by Jessica Warman
Release Date: May 19, 2015
Publisher: Bloomsbury USA
Ten years ago, Sam and her best friend, Remy, witnessed Sam's four-year-old sister, Turtle, being taken away from Sam's own basement on while their parents were celebrating the New Year. The kids pegged the kidnapper as Sam's older sister's boyfriend, Steven. Fast forward to 1996, Sam and her family moves back into the hours where Turtle was taken from. As new evidence and new memories begin to surface, Sam and Remy realize that they may have accused the wrong person.
This book is just irritating. Its less than 300 pages, but nothing happens until the last six chapters. I was so and reading this book because I kept reaching milestones of 50 or 100 pages, and there would still be no plot development. I didn't find any of the characters very well made or relatable, and there was honestly no point to this book other than to marginally frighten you. I got to the point where I had ten pages left, and I was still contemplating giving up on this book. I had such high hopes for this book from the synopsis, but it just didn't get anywhere near where I was hoping.
This story is written in two ways. One, it was written in Sam's present day, Summer 1996, in a present tense. The second was retrospective, and it was current Sam telling the story of 1985, 1986, or earlier in 1996. I didnt really have a reference on which one I liked better, they were both sort of boring.
I kept getting feelings throughout this book that I have read this plot before. It reminded me somewhat of The Lovely Bones since it dealt with a family grieving and trying to make sense of a child's murder when they can't find the body. Also, it reminded me of a more obscure writing, one that I would be surprised if that many people have read. It was a story originally written on Reddit under the subreddit of r/nosleep. This story came in many parts, and was written under the screen name of 1000vultures. It told the story of a kid who his whole life had a stalker that was obsessed with this kid, and as he grew up, it became increasingly frightening to him. It was published under the name Penpal by Dathan Auerbach. I don't know if that was intentional that the author added so many similarities to Dathan's work, but I saw too many parallels to ignore it.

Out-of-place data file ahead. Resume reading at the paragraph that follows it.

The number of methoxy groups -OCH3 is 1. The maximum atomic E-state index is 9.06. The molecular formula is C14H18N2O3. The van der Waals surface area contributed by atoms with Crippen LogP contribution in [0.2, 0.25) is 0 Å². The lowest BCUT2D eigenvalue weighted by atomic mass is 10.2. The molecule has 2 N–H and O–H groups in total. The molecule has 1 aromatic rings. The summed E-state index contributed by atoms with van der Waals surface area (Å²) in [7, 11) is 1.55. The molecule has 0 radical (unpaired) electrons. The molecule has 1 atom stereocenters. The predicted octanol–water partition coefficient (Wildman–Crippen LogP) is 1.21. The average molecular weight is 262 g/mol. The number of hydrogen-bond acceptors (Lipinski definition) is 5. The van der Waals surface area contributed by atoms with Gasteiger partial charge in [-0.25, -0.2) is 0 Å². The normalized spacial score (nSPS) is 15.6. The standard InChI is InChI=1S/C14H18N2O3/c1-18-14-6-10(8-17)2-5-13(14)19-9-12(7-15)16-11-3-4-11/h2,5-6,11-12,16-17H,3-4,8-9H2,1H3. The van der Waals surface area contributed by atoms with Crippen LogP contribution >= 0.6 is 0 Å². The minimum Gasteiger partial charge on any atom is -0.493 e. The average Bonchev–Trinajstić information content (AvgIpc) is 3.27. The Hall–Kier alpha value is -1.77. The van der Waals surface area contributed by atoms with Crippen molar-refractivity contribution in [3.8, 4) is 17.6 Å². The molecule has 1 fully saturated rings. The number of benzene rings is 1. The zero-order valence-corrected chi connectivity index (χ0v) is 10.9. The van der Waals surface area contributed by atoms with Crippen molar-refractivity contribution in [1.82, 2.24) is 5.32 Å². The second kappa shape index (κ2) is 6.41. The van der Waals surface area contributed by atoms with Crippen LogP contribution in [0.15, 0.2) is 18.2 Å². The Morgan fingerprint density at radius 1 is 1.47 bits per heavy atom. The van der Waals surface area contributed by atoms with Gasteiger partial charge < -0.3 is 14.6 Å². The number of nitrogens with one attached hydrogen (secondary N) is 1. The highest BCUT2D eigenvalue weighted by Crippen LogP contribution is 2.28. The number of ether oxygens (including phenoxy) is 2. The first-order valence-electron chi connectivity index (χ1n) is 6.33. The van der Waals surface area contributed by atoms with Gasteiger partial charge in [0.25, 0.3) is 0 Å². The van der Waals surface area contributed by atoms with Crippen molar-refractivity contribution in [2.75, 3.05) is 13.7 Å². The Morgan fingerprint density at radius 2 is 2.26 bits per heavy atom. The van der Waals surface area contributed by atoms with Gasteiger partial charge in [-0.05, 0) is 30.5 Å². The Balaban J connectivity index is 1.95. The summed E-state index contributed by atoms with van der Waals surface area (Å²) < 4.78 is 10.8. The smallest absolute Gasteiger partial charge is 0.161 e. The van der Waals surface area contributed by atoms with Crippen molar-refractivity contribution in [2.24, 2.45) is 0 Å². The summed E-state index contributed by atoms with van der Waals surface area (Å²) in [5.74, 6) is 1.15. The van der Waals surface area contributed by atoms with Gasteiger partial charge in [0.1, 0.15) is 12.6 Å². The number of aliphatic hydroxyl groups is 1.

I honestly hated the characters. My most hated was not the murderer/kidnapped, but instead it was the man character's mom. She was probably the most hateful person that I have ever read about. I get that her daughter was kidnapped and probably killed, but she was the kind of mom that showed her favoritism so much, and I can't stand it when parents do that. She hit her oldest daughter at some point in the book, and that was the point when I lost all respect for her. The biggest problem that I had with the mom (I don't even remember if she was given a name.) was that she was a beauty pageant kid/mom. She was the type of person that would talk behind her best friend's back just because she didn't have makeup on. I just had a very deeply rooted hatred for this woman.
Throughout the book, there were a lot of snippets from a book about Turtle's murder. I liked that they were in there, but I felt that the snippets were out of context. Some of them had zero relevance to what the chapter it followed or preceded talked about. Also, you didnt know who the excerpt was referring to. It would say "he" and you were supposed to know what male character it was referring to.
I didnt like the marketing of this book. The first line on the back of my book says "A powerful THRILLER..." This book was probably the lest thrilling thriller I have ever read. I don't think I ahem been more disappointed with a book in a very long time.
My last grievance with this novel was the ending. I'm not going to spoil it (don't worry). I thought it was too open ended for this book. This book was a kind of book where you needed closure on everything, but this book gave you the "make up your own ending" kind of thing. It just irritated me.
I am going to end this review on a positive note since this was all negativity. The second to last chapter, and the first page and a half of the last chapter were magnificent, and actually thrilling. Those nine-and-a-half pages are the only reason that I cant give this book one star.
I received this book in exchange for an honest review, and honestly it would be more difficult to make a dishonest review than a truthful one.